When executives from farm machinery maker AGCO Corp. visited Midwest suppliers this summer, they found some companies were operating at only 60 percent staffing levels, said Greg Toornman, who oversees AGCO’s global supply chain management.
Toornman said staff levels are dropping at some suppliers in the Dakotas, Nebraska and Texas, as workers object to President Joe Biden’s vaccine mandate, drop out of the workforce for fear of getting COVID-19 or move to other jobs.
“It’s the perfect storm of Tylenol moments,” Toornman said. “It’s one headache after another.”
The supply squeeze has put particular pressure on equipment dealerships, which typically see their service business boom during the traditional September through November harvest season. (Related: New problem adding to national supply chain woes: Getting spare parts for tractor-trailer rigs that break down.)
This year, some have resorted to sifting through decade-old inventory for solutions. One pain point for dealerships is an industry-wide shortage of GPS receivers, which are used to run tractor guidance and data systems.
At Ag-Pro, the largest privately-owned Deere & Co dealership in North America, staff in Ohio have been digging out GPS units that date back to 2004. Until now, they were essentially worthless. But producers can still use them to record a digital harvest map of their farms – something many need when talking to their bankers, landlords and crop insurance agents.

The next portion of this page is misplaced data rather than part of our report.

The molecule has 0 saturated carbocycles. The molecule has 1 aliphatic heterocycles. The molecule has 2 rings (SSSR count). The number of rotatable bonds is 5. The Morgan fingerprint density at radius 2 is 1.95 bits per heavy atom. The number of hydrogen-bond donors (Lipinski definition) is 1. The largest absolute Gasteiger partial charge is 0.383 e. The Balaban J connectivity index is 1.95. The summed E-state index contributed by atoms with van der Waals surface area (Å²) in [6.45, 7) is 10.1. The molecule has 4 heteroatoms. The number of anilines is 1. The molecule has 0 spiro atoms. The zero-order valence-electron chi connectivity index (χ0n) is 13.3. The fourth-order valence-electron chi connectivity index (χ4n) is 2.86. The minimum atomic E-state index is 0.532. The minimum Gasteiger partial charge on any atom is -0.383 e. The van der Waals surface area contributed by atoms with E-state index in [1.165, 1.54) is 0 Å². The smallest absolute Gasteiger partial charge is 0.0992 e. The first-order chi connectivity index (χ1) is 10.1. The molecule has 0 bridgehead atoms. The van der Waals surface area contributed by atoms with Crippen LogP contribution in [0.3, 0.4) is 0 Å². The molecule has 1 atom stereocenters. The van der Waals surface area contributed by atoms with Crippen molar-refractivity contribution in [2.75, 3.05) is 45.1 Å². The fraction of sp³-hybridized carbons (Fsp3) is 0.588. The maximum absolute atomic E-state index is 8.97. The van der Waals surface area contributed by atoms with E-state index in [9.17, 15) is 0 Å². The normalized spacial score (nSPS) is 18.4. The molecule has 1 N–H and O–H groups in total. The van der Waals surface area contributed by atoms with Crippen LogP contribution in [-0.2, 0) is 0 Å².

Equipment manufacturers are faced with a painful choice this harvest season: Send parts to factories to build new tractors and combines to sell to farmers or redirect those parts into the field to repair broken equipment for existing customers? For AGCO and rival manufacturer CNH Industrial N.V., the answer is the latter.
“You can’t afford not to support those customers in the field,” AGCO’s Toornman said. “When you’re harvesting, timing is everything.”
CNH estimates that supply chain constraints ranging from increases in freight to higher raw materials prices have cost the company $1 billion.
That lag has forced the company to turn some factory parking lots into storage lots. At CNH’s combine plant in Grand Island, Nebraska, hundreds of unfinished combines sit outside, waiting for parts.
In some cases, the companies are delivering unfinished machinery to customers. Missouri farmer Andy Kapp’s brand new combine rolled off the assembly line missing some of the high-tech cameras that help provide the very efficiency he paid hundreds of thousands of dollars for.
Follow Harvest.news for more on the equipment shortage farmers are currently facing.